Advertisement

Amnesty International accuses Kurds in Syria of human rights violations

The accusation comes the day after the United States delivered 50 tons of arms and ammunition to the Kurds and other rebel forces.

By Ed Adamczyk
Amnesty International accuses Kurds in Syria of human rights violations
Hundreds of Syrian refugees wait at the Syrian side of the border crossing in Akcakale, Sanliurfa province, south-eastern Turkey, June 14 2015. They are trying to cross to the Turkish side as they are fleeing from the fighting between the Kurdish People's Protection Units (YPG) military group and Islamic State (ISIS). The YPG was accused by amnesty International of human rights abuses. Photo by Ebrahem Khadir/ UPI | License Photo

LONDON, Oct. 13 (UPI) -- Kurdish forces were accused by Amnesty International Tuesday of human rights abuses against Arabs and Turkmen in northern Syria.

The London-based non-governmental organization claimed, in a report, that the Kurdish YPG, an arm of Turkey's outlawed Kurdistan Workers' Party and regarded by the United States as a reliable and effective ally in the battle against the Islamic State in Iraq and Syria, conducted forced displacement of captured Syrians and demolitions of entire captured neighborhoods.

Advertisement

The report comes a day after the United States said it air-dropped 50 tons of arms and ammunition in northern Syria to benefit rebel groups which include the YPG.

The alleged YPG actions are tantamount to war crimes, Amnesty International's report says, and appear to be in retaliation for perceived sympathy or links to IS. The YPG has admitted to what they regard as isolated incidents, but denies AI's accusations.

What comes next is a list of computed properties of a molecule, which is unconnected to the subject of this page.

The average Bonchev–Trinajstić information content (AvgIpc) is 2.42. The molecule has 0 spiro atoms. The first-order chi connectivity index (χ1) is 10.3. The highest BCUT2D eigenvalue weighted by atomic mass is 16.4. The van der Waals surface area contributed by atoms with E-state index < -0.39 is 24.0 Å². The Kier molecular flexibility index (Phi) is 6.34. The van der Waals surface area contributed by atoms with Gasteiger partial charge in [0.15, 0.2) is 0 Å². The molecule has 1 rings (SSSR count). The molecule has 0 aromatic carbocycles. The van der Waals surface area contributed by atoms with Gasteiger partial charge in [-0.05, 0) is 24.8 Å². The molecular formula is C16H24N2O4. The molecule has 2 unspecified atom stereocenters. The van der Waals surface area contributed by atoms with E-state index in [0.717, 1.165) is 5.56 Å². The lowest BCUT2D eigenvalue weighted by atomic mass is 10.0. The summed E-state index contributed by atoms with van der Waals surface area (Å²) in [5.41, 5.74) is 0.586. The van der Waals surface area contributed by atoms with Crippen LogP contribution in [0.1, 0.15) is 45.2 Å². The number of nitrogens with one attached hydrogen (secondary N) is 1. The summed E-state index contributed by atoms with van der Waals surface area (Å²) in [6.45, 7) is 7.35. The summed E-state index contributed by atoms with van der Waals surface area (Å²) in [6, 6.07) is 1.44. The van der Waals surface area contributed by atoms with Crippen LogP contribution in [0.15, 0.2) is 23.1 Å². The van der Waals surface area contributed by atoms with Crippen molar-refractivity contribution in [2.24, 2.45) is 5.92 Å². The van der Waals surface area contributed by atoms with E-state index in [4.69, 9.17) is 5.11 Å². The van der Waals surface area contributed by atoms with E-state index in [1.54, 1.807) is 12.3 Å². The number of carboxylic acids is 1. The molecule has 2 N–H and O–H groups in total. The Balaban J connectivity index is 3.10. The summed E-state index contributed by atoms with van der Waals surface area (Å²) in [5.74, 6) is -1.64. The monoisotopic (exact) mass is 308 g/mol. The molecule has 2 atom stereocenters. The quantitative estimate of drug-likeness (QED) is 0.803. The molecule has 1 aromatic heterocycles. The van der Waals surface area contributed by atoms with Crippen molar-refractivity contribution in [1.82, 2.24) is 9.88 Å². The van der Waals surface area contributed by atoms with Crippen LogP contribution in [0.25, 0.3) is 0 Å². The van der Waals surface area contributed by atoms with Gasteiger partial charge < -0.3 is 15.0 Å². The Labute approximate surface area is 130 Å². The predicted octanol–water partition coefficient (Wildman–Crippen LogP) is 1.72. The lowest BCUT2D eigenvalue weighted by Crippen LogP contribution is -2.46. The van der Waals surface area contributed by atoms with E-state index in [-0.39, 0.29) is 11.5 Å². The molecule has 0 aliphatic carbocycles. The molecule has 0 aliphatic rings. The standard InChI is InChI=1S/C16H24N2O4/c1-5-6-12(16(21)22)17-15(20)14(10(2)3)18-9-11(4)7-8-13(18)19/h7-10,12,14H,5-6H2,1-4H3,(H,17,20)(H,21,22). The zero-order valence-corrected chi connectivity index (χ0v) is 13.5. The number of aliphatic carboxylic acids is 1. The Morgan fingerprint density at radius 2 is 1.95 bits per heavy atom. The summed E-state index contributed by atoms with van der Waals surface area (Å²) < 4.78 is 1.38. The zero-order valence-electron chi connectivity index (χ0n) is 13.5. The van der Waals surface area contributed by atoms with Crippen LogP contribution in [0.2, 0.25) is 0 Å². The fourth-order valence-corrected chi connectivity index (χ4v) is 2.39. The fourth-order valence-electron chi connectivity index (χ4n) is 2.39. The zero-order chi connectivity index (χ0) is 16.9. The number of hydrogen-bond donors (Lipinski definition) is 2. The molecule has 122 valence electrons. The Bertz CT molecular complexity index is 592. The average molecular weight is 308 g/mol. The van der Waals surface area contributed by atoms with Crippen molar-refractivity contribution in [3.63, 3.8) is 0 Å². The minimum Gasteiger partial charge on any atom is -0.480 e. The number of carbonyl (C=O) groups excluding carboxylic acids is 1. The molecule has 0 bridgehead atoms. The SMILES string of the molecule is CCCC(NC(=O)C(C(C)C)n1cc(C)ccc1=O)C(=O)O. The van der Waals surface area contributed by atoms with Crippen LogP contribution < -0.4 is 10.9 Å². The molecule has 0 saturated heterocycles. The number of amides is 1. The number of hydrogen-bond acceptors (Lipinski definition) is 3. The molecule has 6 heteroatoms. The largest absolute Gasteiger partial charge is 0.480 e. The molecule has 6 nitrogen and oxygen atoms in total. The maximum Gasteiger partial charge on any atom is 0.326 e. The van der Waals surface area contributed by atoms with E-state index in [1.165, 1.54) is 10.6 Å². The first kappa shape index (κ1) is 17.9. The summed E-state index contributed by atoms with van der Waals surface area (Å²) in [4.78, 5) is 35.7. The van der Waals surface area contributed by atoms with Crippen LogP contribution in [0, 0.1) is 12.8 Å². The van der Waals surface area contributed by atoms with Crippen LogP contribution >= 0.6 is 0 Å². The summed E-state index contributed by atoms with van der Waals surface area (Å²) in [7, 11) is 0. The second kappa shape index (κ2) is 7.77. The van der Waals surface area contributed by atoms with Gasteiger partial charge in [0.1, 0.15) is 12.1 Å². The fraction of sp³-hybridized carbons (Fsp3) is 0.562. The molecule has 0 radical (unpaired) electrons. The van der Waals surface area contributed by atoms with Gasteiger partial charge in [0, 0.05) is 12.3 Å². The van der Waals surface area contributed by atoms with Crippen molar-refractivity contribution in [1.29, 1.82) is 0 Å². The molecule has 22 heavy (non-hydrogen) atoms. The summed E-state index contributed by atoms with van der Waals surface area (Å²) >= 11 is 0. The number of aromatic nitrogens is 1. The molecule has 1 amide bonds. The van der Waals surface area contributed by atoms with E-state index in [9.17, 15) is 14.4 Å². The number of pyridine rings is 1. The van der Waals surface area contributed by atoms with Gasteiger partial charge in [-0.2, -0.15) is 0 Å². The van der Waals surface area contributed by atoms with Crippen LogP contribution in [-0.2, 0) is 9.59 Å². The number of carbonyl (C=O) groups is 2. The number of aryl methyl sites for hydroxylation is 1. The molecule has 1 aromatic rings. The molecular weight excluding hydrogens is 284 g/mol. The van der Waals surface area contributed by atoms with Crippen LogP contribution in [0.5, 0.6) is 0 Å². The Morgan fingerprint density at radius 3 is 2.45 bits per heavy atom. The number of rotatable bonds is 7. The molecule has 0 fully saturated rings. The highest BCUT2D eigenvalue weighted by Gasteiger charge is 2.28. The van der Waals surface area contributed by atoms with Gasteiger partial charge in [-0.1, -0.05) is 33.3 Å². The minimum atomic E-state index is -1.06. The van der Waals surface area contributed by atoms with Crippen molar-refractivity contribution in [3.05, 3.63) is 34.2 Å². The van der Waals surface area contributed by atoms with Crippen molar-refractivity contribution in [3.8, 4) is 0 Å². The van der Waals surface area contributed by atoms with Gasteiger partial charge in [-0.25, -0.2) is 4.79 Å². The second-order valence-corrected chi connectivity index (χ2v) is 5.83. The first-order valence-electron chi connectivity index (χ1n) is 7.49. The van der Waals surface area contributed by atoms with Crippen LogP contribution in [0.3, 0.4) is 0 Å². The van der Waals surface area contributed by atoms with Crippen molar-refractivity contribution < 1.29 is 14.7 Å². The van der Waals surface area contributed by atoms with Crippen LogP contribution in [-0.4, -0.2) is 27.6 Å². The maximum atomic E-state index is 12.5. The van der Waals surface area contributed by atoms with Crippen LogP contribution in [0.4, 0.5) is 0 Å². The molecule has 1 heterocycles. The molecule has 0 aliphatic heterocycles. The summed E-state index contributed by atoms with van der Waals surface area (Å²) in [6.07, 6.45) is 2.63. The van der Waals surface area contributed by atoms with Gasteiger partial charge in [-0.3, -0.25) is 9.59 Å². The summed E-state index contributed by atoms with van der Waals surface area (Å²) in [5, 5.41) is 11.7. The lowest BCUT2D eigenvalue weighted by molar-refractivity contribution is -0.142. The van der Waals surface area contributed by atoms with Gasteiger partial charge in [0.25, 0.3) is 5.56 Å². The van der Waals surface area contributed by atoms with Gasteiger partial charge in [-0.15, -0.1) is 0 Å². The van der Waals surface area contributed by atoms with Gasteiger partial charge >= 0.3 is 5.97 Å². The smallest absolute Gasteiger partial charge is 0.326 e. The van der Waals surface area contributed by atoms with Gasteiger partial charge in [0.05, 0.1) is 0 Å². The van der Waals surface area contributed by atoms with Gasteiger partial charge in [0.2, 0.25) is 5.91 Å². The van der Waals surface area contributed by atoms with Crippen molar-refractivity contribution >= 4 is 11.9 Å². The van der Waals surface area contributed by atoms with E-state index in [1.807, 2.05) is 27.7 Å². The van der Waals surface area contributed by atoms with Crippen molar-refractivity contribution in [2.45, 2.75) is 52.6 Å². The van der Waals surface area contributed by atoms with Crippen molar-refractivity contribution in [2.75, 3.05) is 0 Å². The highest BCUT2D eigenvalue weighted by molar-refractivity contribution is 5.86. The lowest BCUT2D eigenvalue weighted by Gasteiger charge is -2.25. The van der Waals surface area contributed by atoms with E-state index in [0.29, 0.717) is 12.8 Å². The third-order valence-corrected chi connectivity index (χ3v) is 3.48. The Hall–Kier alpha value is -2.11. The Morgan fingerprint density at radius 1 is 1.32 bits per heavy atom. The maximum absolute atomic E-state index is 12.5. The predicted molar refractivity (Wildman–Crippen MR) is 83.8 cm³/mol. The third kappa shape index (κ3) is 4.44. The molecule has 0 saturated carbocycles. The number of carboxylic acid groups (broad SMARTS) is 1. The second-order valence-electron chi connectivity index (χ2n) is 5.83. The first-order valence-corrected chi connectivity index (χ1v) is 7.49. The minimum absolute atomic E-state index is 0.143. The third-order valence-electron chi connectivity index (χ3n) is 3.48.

RELATED Kurdish PKK rebels kill multiple soldiers in southeastern Turkey

A resident of the village of Husseiniya, Syria, was quoted in the report claiming, "They pulled us out of our homes and began burning the home... they brought the bulldozers... They demolished home after home until the entire village was destroyed." Another said, "They told us we had to leave or they would tell the U.S. coalition that we were terrorists and their planes would hit us and our families."

Advertisement

Satellite images of Husseiniya, included in the report, show 225 structures standing in a 2014 photo, and only 14 a year later.

In 2014 the non-governmental organization Human Rights Watch accused the YPG of recruiting child soldiers, arbitrary detention and lack of investigation of unsolved killings. It has been suggested the YPG is attempted to conquer territory for an eventual autonomous state of its own in northern Syria.

RELATED Kurds seize strategic Syrian town north of Islamic State capital

RELATED Kurds seize Syrian border town, cut off Islamic State supply route

Latest Headlines

Advertisement
Advertisement

Follow Us

Advertisement